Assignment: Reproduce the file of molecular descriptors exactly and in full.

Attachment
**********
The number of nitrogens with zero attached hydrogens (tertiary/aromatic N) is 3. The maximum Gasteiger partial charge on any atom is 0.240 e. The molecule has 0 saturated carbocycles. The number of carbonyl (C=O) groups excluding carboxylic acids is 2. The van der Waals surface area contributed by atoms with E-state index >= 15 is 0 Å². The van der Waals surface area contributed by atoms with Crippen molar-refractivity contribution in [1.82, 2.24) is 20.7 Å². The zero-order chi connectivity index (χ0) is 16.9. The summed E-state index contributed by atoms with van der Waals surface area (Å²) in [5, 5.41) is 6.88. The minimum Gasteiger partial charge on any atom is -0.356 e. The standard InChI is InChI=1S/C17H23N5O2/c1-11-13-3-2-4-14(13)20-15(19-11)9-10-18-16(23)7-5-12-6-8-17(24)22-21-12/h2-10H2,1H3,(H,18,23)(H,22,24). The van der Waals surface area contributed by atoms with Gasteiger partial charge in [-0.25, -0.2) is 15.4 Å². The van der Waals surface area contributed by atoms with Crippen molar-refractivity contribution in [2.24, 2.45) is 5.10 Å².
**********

The number of nitrogens with zero attached hydrogens (tertiary/aromatic N) is 3. The maximum Gasteiger partial charge on any atom is 0.240 e. The molecule has 0 saturated carbocycles. The number of carbonyl (C=O) groups excluding carboxylic acids is 2. The van der Waals surface area contributed by atoms with E-state index >= 15 is 0 Å². The van der Waals surface area contributed by atoms with Crippen molar-refractivity contribution in [1.82, 2.24) is 20.7 Å². The zero-order chi connectivity index (χ0) is 16.9. The summed E-state index contributed by atoms with van der Waals surface area (Å²) in [5, 5.41) is 6.88. The minimum Gasteiger partial charge on any atom is -0.356 e. The standard InChI is InChI=1S/C17H23N5O2/c1-11-13-3-2-4-14(13)20-15(19-11)9-10-18-16(23)7-5-12-6-8-17(24)22-21-12/h2-10H2,1H3,(H,18,23)(H,22,24). The van der Waals surface area contributed by atoms with Gasteiger partial charge in [-0.25, -0.2) is 15.4 Å². The van der Waals surface area contributed by atoms with Crippen molar-refractivity contribution in [2.24, 2.45) is 5.10 Å².